Gene therapy is a method that uses genes to treat or prevent disease. It’s a means for gene improvement by introducing the correction of altered (mutated) genes or site-specific modifications. In the future, this approach may allow doctors to treat the disorder by inserting a gene into a patient’s cells instead of using drugs or surgery. Genetics offers a promising future for the healing of a wide range of genetic disorders. For example, cancer, cystic fibrosis, heart disease, diabetes, hemophilia AIDS, SCID (Severe combined immunodeficiency), etc. The ability to make local changes within the human genome has been a major medical goal since DNA information as a basic unit of life. In 1990, the first successful trial of genetic therapy for adenosine deaminase was introduced. Since then, the number of treatments developed worldwide has skyrocketed. Although the initial results of these experiments were somewhat disappointing, human genetic therapists dream of treating diseases by replacing or assisting with the production of lost or introduced genes. Further, different techniques are described, which are often used for this purpose.
Researchers are exploring a number of genetic therapies, such as:
- Transforming a genetic mutation that causes disease with a healthy copy of the gene. For example, a gene called p53 is responsible for inhibiting the growth of tumors in your body. Several types of cancer are linked to the defective p53 genes. If doctors could replace a defective p53 gene, it could cause cancer cells to die.
- Inactivate, or “knock,” an inactive gene.
- Introducing a new active functional gene to help, fight disease.
1. Somatic cell gene therapy
Therapeutic genes are transmitted to somatic cells or to patients’ bodies. Any adjustments and outcomes will be limited to each patient only, and will not be inherited by the patient’s offspring or future generations. Somatic gene therapy represents the most common current, basic and clinical research. Somatic gene therapy can also be broadly divided into two categories:
a. Ex vivo
Ex vivo (Latin: “out of the living”) refers to what happens outside the body. In ex vivo gene therapy cells are converted outside the body and transplanted. Ex vivo type treatment (Example of ADA-SCID Therapy) T-cells from the patient’s blood or bone marrow are removed and grown in the laboratory. Cells are expressed by a gene that is genetically engineered in the ADA. The virus enters cells and implants a gene into the DNA of cells. Cells are reproduced and then returned to the patient by intravenous injection.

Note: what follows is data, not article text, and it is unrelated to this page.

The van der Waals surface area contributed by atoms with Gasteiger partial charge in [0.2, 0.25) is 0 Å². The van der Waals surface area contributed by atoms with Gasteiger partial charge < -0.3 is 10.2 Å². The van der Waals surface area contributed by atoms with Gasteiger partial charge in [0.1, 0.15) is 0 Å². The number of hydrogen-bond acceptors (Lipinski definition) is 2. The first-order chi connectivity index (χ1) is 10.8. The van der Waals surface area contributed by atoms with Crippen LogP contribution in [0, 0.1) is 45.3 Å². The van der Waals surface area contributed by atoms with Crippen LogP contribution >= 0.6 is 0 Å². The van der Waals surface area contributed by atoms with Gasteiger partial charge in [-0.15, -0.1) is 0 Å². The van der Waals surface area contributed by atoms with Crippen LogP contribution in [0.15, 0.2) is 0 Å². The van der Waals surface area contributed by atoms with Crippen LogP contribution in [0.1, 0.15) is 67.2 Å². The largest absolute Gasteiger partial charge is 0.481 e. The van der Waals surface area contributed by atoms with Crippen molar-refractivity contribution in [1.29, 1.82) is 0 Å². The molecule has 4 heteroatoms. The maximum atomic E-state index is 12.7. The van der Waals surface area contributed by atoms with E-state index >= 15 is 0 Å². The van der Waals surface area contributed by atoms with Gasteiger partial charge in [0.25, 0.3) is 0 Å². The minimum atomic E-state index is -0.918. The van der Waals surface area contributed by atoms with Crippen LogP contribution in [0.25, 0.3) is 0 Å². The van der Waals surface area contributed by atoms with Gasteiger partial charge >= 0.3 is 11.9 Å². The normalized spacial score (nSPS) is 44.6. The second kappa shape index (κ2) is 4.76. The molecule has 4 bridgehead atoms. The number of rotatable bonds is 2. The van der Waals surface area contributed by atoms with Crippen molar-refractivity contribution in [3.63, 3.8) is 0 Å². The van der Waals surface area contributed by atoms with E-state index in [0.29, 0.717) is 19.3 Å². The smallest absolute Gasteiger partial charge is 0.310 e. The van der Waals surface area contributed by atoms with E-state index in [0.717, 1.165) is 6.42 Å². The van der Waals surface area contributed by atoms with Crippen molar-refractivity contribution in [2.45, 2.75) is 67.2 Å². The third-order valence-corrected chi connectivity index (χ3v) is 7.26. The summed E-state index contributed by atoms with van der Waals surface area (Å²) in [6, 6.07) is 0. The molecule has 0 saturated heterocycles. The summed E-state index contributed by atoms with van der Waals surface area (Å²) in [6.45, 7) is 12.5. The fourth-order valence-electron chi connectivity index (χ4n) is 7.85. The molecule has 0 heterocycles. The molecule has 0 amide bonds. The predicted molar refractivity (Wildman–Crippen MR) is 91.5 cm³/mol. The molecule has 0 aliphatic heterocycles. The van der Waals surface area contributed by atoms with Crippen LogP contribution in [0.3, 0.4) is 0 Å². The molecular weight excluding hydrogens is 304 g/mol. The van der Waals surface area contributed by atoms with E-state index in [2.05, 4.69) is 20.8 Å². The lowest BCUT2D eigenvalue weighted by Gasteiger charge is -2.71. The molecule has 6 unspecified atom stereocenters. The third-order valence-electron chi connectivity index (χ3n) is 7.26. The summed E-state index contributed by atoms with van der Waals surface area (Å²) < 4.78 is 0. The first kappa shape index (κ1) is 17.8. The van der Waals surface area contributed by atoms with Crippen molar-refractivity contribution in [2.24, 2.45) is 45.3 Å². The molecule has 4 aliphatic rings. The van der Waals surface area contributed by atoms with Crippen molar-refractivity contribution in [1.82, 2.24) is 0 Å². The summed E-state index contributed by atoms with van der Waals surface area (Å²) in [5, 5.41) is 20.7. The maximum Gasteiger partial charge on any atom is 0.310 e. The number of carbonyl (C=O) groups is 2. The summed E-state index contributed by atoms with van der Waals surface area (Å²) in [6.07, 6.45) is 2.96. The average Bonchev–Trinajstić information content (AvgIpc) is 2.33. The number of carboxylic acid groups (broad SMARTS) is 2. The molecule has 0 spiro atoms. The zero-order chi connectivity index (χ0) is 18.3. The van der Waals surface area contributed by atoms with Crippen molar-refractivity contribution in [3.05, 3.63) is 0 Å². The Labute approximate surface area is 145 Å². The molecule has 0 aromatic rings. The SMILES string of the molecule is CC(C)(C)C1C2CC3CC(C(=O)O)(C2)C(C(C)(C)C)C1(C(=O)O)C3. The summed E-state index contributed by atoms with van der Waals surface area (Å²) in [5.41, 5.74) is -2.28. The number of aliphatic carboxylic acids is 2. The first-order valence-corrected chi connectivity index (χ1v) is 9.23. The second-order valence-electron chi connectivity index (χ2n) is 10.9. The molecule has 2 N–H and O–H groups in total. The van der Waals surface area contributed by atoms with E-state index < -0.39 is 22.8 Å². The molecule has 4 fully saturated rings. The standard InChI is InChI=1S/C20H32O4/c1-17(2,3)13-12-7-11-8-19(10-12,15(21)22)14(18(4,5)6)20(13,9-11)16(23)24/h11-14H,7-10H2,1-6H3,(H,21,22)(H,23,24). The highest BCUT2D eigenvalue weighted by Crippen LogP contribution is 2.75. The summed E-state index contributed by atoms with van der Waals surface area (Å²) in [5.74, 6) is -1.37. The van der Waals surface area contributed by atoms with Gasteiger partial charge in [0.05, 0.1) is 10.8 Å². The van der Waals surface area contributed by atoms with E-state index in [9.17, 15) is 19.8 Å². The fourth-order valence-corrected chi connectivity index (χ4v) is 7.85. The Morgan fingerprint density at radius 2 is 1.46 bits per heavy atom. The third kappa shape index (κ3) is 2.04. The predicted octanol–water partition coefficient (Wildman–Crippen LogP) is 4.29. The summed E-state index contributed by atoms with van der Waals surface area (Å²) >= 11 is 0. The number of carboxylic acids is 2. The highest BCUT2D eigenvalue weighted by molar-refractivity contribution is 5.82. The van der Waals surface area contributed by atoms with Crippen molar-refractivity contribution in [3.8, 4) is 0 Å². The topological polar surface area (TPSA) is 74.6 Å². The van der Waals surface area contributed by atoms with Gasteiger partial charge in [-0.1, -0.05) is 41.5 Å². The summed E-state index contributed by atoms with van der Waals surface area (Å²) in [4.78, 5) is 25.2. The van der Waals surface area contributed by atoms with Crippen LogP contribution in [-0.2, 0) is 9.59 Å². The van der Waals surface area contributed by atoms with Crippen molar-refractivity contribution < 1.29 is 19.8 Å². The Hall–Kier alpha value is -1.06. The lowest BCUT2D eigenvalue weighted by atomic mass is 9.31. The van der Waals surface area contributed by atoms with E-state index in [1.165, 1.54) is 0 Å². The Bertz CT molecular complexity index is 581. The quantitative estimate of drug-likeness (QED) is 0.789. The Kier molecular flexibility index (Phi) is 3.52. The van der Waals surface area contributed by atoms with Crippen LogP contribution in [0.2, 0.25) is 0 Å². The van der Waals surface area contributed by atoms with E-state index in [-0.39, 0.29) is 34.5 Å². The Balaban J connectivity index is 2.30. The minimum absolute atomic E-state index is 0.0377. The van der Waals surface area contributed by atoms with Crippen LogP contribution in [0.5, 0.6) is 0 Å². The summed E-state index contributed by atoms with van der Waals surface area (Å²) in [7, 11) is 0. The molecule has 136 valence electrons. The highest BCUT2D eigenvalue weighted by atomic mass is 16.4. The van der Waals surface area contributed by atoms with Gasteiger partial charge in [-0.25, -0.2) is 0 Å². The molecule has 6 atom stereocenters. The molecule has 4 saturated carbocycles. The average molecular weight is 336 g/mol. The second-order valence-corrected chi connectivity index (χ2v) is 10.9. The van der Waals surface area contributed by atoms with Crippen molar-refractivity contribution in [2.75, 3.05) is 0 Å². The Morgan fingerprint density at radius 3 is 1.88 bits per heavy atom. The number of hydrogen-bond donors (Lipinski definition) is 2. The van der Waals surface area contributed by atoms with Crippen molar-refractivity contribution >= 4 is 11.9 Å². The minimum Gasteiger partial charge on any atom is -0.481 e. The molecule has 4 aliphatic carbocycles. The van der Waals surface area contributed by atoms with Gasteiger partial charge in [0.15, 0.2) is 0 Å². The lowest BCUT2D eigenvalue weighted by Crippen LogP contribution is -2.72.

b. In vivo
In vivo means the interior (where the genes are changed in the cells while they are in the body). This method of genetic therapy is called in vivo because the genes are transferred to cells within the patient’s body. DNA is attached to a plasmid vector or liposome vector. They will also carry specific ligands to detect specific organ receptor or target cells. They are placed in the patient. A vector binds to cells, and DNA enters the cells.
2. Germline Gene Therapy
Sperm or eggs are converted by the introduction of active genes, linked to their genomes. It can allow treatment to be developed and passed on to future generations. Germline’s genetic therapy is very effective in combating genetic disorders. The laws of many countries’ forbid gene therapy for humans, for a variety of technical and ethical reasons.
Gene treatment is in the testing phase and is only performed on hopeless patients by other available means.
- Unwanted immune reactions. The immune system may react to these newly introduced viruses and then attack them. It can cause inflammation and, in some cases, severe failure.
- Identify the wrong cells. Since viruses can affect more than one cell, mutated viruses can affect healthy cells and not just the target cells that contain genetically modified genes. When this happens, healthy cells can be damaged, causing other diseases or illnesses, including cancer.
- Infection caused by a virus. Once infected with the virus it is possible to regain its original ability to cause infections.
- Chances of causing a tumor. If new genes are implanted in the wrong place in the DNA, there is a chance that the implant could lead to the formation of a tumor.